Archaeologists discovered a large underground bunker and trench system built during the First World War at a military camp in North Cork.

The underground bunkers at Lynch Camp, Kilworth, were built around 1915 and could have accommodated sleeping quarters for up to 300 troops, reported the Irish Examiner.

A team from Queen’s University Belfast carried out their first reconnaissance of the land in October 2013 after acquiring historical maps showing the huge fortifications at the camp, This was followed by a week-long detailed examination last summer. The team of academics had to acquire permission from the Department of Defence and the Defence Forces to visit the camp, which is located halfway between Fermoy and Mitchelstown.

“We were just blown away with what we found. It is certainly the best preserved in Ireland and is so significant that it could be bigger than anything found in Salisbury Plain (a huge British Army training center in Wiltshire, close to Stonehenge). It’s a really significant find,” said Dr Alistair Ruffell, a geology expert who was co-supervisor on the project.

The massive underground bunker and trenches are today obscured by heather and gorse, so the team employed technologies, such as aerial mapping, GPS, and geophysics, or ground-penetrating radar, to work out the underground fortifications.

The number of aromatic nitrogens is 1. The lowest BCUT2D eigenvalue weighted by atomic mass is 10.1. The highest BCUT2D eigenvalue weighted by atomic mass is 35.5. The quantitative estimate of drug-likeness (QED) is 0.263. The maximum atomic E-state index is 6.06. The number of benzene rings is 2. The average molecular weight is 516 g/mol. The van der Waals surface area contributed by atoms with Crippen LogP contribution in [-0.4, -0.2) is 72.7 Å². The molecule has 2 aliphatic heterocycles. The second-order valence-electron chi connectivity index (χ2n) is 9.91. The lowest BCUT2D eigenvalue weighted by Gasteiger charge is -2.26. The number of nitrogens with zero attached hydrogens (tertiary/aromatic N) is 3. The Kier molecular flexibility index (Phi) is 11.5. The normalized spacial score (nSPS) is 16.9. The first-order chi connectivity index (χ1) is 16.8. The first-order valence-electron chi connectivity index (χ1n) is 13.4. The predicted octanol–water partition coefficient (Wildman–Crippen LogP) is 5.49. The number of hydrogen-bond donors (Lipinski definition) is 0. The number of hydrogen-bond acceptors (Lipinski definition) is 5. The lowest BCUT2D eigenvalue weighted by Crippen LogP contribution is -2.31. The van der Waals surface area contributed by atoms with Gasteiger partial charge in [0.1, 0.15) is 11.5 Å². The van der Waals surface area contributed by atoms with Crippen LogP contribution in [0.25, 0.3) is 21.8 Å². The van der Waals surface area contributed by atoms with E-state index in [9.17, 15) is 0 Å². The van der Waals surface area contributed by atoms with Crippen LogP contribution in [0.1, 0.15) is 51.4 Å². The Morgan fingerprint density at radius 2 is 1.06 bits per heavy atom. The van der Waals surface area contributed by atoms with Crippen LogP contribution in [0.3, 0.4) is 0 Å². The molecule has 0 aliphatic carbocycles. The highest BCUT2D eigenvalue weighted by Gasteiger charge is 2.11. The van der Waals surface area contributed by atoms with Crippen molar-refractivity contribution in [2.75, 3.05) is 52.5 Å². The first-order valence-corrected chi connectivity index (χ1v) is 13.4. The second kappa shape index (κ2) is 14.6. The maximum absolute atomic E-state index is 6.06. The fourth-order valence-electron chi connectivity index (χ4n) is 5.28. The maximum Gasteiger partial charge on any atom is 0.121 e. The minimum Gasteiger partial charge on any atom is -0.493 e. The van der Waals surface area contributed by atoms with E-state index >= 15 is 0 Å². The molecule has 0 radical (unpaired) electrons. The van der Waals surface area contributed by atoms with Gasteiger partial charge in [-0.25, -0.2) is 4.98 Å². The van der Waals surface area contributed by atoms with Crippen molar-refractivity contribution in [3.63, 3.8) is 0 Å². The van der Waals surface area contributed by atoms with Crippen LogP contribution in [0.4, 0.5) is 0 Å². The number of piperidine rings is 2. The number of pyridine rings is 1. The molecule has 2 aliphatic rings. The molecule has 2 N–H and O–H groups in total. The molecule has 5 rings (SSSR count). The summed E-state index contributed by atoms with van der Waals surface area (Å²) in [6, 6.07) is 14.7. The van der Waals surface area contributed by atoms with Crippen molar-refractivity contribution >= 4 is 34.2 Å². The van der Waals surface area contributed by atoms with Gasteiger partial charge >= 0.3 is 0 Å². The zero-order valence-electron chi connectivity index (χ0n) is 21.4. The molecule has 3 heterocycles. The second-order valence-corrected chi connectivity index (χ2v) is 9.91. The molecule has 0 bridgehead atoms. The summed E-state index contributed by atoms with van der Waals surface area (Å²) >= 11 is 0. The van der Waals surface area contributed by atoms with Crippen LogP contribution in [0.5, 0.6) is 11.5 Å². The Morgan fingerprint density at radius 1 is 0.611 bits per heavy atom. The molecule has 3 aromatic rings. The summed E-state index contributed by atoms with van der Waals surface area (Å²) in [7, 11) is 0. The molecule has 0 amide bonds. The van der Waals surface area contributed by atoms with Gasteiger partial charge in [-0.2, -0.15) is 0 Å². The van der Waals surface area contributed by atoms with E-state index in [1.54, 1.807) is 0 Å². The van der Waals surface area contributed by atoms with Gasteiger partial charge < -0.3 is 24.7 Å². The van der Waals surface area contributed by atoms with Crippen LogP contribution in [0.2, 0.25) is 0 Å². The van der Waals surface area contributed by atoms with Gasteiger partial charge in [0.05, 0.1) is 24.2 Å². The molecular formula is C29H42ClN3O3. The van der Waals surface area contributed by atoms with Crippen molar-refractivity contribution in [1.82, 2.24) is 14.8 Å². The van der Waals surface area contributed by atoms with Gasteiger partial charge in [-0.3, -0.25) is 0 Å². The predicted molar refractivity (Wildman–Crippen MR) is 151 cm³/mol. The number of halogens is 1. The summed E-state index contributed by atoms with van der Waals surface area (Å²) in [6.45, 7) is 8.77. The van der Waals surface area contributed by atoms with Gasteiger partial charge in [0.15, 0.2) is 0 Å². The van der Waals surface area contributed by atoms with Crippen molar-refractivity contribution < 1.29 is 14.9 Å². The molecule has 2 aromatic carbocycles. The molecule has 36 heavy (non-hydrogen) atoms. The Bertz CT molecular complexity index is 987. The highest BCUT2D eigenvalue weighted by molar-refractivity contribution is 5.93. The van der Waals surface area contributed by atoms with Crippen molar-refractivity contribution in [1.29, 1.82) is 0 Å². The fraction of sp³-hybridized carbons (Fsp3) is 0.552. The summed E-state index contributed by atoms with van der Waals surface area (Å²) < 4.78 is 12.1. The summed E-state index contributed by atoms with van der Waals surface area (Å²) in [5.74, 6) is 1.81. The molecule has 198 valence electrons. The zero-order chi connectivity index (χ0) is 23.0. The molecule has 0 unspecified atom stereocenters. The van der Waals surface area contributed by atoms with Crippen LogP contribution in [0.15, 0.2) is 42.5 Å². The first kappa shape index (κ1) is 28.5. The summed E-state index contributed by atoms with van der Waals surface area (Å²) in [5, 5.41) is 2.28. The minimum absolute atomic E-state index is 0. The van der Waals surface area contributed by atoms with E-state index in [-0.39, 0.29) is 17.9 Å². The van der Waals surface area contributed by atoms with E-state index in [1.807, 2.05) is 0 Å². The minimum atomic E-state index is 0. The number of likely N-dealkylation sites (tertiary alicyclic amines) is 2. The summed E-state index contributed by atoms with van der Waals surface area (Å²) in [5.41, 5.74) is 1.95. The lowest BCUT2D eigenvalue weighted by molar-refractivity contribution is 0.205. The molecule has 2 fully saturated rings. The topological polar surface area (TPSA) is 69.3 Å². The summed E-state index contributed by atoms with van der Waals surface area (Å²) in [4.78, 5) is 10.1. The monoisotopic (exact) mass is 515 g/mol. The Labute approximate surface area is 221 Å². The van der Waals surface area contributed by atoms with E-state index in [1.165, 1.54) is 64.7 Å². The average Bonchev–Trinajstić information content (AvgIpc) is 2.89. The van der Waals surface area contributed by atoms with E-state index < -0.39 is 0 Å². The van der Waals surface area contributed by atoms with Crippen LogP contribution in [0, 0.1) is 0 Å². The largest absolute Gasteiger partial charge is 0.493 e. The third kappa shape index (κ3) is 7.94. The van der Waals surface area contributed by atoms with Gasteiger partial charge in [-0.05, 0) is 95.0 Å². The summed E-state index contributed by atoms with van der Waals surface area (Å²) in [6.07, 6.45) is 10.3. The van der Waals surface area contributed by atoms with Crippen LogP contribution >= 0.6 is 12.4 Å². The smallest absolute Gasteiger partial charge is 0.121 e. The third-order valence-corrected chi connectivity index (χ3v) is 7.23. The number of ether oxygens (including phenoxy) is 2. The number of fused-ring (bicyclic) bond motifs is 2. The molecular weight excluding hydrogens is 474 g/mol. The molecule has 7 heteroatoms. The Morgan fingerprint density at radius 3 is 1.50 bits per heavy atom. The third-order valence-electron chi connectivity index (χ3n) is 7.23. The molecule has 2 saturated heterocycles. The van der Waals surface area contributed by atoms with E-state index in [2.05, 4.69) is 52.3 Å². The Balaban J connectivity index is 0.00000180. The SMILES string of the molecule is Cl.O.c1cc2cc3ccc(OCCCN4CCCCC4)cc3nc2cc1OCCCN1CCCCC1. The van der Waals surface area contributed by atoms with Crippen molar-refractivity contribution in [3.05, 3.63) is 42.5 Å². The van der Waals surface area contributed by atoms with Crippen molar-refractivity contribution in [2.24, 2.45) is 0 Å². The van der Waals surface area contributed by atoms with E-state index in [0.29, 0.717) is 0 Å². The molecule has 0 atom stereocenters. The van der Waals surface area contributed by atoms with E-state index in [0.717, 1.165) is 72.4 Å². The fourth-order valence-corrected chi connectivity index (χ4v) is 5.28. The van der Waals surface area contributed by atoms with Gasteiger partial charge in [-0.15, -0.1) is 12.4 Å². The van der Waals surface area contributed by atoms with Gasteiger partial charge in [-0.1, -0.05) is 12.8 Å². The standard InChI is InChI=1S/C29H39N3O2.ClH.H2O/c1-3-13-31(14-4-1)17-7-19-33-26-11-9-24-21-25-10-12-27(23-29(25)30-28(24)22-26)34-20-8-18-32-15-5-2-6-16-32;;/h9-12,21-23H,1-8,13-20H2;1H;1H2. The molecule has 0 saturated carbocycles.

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Dr. Ruffell told the Irish Examiner that the fortifications were built to show troops the reality of life in the trenches and enable them to carry out pre-battle training in conditions similar to what they would encounter at the front.

“It was quite emotional to be in the trenches, for obvious reasons. These were sometimes the last places the young men from Ireland practiced in before they went, often to not return,” he said.

Dr. Ruffel credits the discovery to PhD student Heather Montgomery, who persuaded her colleagues that an investigation of the site might be worthwhile.

Excavations could not be conducted due to a risk of any unexploded shells still buried from that era or later as Kilworth had been a military training camp from the late 1890s to present day.

The Kilworth camp is currently a significant training center for the Defence Forces, with around 4,500 members of the Defence Forces assigned to train there every year. The camp has been refurbished to accommodate 320 troops for exercises and a $1,135,750 (€1m) state-of-the-art automated firing range opened last year.

At this time, it is still unclear what further research, if any, the archaeologists will undertake.

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* Originally published in February 2015.